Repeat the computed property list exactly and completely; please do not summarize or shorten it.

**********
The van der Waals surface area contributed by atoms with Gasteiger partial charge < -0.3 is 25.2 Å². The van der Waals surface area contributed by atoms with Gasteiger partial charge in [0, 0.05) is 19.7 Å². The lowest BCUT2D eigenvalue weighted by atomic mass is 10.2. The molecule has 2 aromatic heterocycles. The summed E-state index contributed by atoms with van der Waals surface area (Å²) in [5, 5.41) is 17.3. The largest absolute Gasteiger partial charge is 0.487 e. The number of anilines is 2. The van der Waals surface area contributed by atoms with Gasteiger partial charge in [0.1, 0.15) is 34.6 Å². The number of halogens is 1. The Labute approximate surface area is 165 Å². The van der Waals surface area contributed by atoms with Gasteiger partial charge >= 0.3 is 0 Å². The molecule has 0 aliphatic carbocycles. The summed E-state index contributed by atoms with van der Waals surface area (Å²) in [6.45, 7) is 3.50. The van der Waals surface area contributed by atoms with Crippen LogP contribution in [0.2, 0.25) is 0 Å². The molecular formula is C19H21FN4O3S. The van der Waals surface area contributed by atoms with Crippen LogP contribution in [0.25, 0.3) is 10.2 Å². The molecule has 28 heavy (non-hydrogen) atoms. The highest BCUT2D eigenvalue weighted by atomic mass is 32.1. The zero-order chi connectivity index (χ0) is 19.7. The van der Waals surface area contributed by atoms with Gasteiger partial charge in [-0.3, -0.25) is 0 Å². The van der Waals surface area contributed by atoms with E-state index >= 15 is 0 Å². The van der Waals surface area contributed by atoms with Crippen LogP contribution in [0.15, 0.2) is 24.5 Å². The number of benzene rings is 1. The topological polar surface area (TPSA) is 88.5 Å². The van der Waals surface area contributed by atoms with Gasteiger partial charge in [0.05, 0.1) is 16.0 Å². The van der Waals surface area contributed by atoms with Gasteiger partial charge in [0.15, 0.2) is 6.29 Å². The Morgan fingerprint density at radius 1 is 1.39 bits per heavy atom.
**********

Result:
The van der Waals surface area contributed by atoms with Gasteiger partial charge < -0.3 is 25.2 Å². The van der Waals surface area contributed by atoms with Gasteiger partial charge in [0, 0.05) is 19.7 Å². The lowest BCUT2D eigenvalue weighted by atomic mass is 10.2. The molecule has 2 aromatic heterocycles. The summed E-state index contributed by atoms with van der Waals surface area (Å²) in [5, 5.41) is 17.3. The largest absolute Gasteiger partial charge is 0.487 e. The number of anilines is 2. The van der Waals surface area contributed by atoms with Gasteiger partial charge in [0.1, 0.15) is 34.6 Å². The number of halogens is 1. The Labute approximate surface area is 165 Å². The van der Waals surface area contributed by atoms with Gasteiger partial charge >= 0.3 is 0 Å². The molecule has 0 aliphatic carbocycles. The summed E-state index contributed by atoms with van der Waals surface area (Å²) in [6.45, 7) is 3.50. The van der Waals surface area contributed by atoms with Crippen LogP contribution in [0.2, 0.25) is 0 Å². The molecular formula is C19H21FN4O3S. The van der Waals surface area contributed by atoms with Crippen LogP contribution in [0.25, 0.3) is 10.2 Å². The molecule has 28 heavy (non-hydrogen) atoms. The highest BCUT2D eigenvalue weighted by atomic mass is 32.1. The zero-order chi connectivity index (χ0) is 19.7. The van der Waals surface area contributed by atoms with Gasteiger partial charge in [-0.3, -0.25) is 0 Å². The van der Waals surface area contributed by atoms with E-state index >= 15 is 0 Å². The van der Waals surface area contributed by atoms with Crippen LogP contribution in [0.15, 0.2) is 24.5 Å². The number of benzene rings is 1. The topological polar surface area (TPSA) is 88.5 Å². The van der Waals surface area contributed by atoms with Gasteiger partial charge in [0.05, 0.1) is 16.0 Å². The van der Waals surface area contributed by atoms with Gasteiger partial charge in [0.15, 0.2) is 6.29 Å². The Morgan fingerprint density at radius 1 is 1.39 bits per heavy atom.